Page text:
As our children’s first and foremost educators, we parents play an essential role in teaching our kids to read and—maybe just as importantly--to love reading. Now that summer has arrived, why not take advantage of the school-break to encourage your kids to pick up a book? Here are a few strategies to help you encourage your children to read this summer.
1. Lead by example.
Kids that see their parents reading are more likely to think of reading as a fun activity. Pick up a book on the way to the pool or the park. Read the newspaper in the morning and share some of the interesting (non-scary or violent) stories with the family. If you are out of the habit of curling up with a good book once in a while, you may find you really enjoy rediscovering the simple pleasure of reading.
2. Establish read-aloud routines.
My kids have enjoyed bedtime stories since they were born. For that matter, so have I. My kids are a little older now and have long since been able to read on their own, but there’s something about our peaceful, unplugged reading time that keeps us coming back night after night. Additional bonus: when my children are all grown up, I will have stockpiled countless hours of happy memories during these read-aloud evenings. Even if it is only for 5-10 minutes a day, try to make it part of your routine to cozy up and enjoy reading together.
3. Take advantage of your child’s summertime interests.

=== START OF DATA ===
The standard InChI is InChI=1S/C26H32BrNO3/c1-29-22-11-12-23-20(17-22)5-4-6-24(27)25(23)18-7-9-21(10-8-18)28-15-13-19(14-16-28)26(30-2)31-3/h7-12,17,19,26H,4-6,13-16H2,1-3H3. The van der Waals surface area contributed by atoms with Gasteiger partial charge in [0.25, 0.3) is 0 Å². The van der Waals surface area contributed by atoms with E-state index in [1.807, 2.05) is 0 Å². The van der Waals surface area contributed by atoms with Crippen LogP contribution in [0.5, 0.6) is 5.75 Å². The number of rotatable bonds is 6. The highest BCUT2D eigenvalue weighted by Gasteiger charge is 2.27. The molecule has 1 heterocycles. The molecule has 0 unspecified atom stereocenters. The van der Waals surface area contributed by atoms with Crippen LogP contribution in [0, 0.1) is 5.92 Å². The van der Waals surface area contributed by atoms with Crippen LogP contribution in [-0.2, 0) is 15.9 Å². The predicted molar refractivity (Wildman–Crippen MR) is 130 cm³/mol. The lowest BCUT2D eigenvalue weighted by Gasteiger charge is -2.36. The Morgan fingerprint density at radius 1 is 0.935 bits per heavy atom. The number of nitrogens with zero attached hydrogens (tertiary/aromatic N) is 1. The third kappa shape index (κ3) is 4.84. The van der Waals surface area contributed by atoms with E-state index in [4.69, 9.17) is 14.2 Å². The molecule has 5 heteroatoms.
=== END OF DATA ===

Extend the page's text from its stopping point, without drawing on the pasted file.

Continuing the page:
Summer often involves a myriad of fun, outdoor activities such as swimming, bike riding, or playing in the park. Take advantage of your children’s current interests and choose books about these activities. Then talk with your kids about the books to show them that reading is important to you. Ask what they liked about the book and share what you liked about it. Ask open-ended questions to get them thinking and talking about books.
4. Check out your local library.
Summer is a great time to visit the library(s) in your area. Most libraries have excellent summer reading programs for kids. Regular library visits also help keep your summer book selection fresh and fun. Remember that books aren’t the only place you'll find good stories, there are many great magazines and other publications for children in most libraries.
5. Don’t make reading a drag.
Now that it school is out, don’t make reading an assignment. Take advantage of your child’s natural and spontaneous interest and let them read when they show interest in reading. In other words, don’t mandate a set amount of time or pages kids should read per day. Keep it fun!
6. Educate yourself.
Use these summer months to learn how you can teach your children early reading mastery. Yes, you can do it! You can gift your child with the ability to read--a gift to last a lifetime! Check out Age of Montessori’s Royal Road to Reading DVD series. The method is simple, fun, affordable, and it works!